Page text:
Archive for the ‘National Register of Historic Places’ Category


Way back during the height of the Cold War, fallout shelters were built here and there, and basically everywhere. One of these places was inside the Brooklyn Bridge. What? Yes, really.

The Brooklyn Bridge connects the boroughs of Manhattan and Brooklyn and is one of those structures that just screams, “USA! USA! USA!” And what’s more “USA!” than a fallout shelter hidden in the bridge’s anchorage? (I had to look up what a bridge anchorage is, and apparently it’s the “massive masonry or concrete construction securing a cable at each end” of a suspension bridge.)

The Brooklyn Bridge was completed in 1863, with several tunnels and cavernous rooms built into the anchorage at each end of the bridge. Some of the caverns were rented out to store wine starting in 1876, with the rent helping to pay the construction costs of the bridge.

Fast forward to the 50s and 60s when the Cold War was afire, and some of the rooms in the anchorage were converted into fallout shelters, complete with blankets, biscuits and other shelter supplies.

The fallout shelter was long forgotten until 2006 when some city workers found the shelter while doing routine bridge inspections.

Atlas Obscura has some great photos of the shelter:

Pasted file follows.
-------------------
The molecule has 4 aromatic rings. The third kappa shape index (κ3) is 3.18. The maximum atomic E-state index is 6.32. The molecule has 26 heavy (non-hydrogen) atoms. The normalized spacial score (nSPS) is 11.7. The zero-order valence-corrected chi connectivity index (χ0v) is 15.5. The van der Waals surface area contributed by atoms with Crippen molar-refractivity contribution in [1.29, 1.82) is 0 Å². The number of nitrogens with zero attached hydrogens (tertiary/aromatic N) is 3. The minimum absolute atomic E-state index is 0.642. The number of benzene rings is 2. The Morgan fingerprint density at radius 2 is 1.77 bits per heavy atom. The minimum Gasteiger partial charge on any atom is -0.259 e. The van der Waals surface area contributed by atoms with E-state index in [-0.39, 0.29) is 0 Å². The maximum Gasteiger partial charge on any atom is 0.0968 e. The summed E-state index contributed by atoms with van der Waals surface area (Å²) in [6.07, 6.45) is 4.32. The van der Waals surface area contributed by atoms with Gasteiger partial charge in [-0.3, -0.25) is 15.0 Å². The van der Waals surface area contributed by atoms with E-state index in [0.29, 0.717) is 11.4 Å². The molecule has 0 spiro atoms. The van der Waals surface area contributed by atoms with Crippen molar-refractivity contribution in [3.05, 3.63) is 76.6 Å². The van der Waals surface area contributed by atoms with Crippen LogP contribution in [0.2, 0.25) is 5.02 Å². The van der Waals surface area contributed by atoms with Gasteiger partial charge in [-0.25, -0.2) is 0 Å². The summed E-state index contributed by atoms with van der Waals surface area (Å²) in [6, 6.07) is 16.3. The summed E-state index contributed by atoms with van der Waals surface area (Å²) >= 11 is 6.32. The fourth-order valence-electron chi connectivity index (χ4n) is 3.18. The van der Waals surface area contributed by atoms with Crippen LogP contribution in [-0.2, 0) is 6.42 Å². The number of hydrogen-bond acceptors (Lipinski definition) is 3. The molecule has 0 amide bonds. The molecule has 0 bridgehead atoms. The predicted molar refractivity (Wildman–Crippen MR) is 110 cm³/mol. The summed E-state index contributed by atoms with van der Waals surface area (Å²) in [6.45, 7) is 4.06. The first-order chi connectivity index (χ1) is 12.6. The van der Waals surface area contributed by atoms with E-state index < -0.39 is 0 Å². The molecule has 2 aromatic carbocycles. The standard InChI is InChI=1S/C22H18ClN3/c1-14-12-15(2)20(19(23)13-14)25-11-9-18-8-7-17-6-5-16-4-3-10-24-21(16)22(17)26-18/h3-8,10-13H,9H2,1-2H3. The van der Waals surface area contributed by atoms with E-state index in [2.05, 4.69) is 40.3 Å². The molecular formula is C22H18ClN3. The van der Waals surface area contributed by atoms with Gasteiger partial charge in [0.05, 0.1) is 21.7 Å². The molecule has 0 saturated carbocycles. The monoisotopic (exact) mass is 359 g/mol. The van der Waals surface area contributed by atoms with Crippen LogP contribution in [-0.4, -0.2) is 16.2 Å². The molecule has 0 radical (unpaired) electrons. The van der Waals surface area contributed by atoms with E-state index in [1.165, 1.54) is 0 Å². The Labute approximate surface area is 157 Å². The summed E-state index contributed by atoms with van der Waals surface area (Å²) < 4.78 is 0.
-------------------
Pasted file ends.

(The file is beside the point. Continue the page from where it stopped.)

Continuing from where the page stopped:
Look at all the Cold War shelter goodies!




Fallout Shelter Finding Heroes

This is one of the coolest fallout shelters I’ve ever stumbled across, and I’d love, love, love to take a tour one day (which the guy in the video below says isn’t possible because of 9/11 security restrictions).

Take a sort of tour of the Brooklyn Bridge fallout shelter here:

Happy Atom Smashing!



The folks at 99 Percent Invisible have a great new episode up at the site.



I mentioned the USS Cairo Gunboat and Museum and Vicksburg NMP in yesterday’s post. And although there’s nothing “atomic” about the sites, they are definitely worth visiting.

The USS Cairo was one of seven Union (the North–I still get the Union and Confederate confused…I know) gunboats used for the purpose of getting control of the Mississippi River from the Confederate (the South) forces. Now, I really, really don’t care for military history, particularly of the Civil War, so we I won’t really be mentioning much more about the military aspect of the place.

But as for the coolness factor. I’m certainly game to talk about that. The USS Cairo is quite possibly THE definition of steampunk, except, you know, real. You can practically see Will Smith and Kevin Kline coming up with some fantastic contraption beneath deck. And you can visit it!



(Portions of this post originally appeared in my Adventures in Atomic Tourism at McSweeney‘s.)

Last Friday I received a press release from the lovely folks over at the Atomic Heritage Foundation noting that their website had gone live! Hooray!

So what’s the Atomic Heritage Foundation, you ask?

According to their *fantastic* website, they’re in the business of:

Preserving and Interpreting the Manhattan Project.

Dedicated to creating a Manhattan Project National Historical Park and capturing the memories of the people who harnessed the energy of the atom.

Isn’t that tremendous?!

Basically, they’re working very hard to create a Manhattan Project National Historical Park.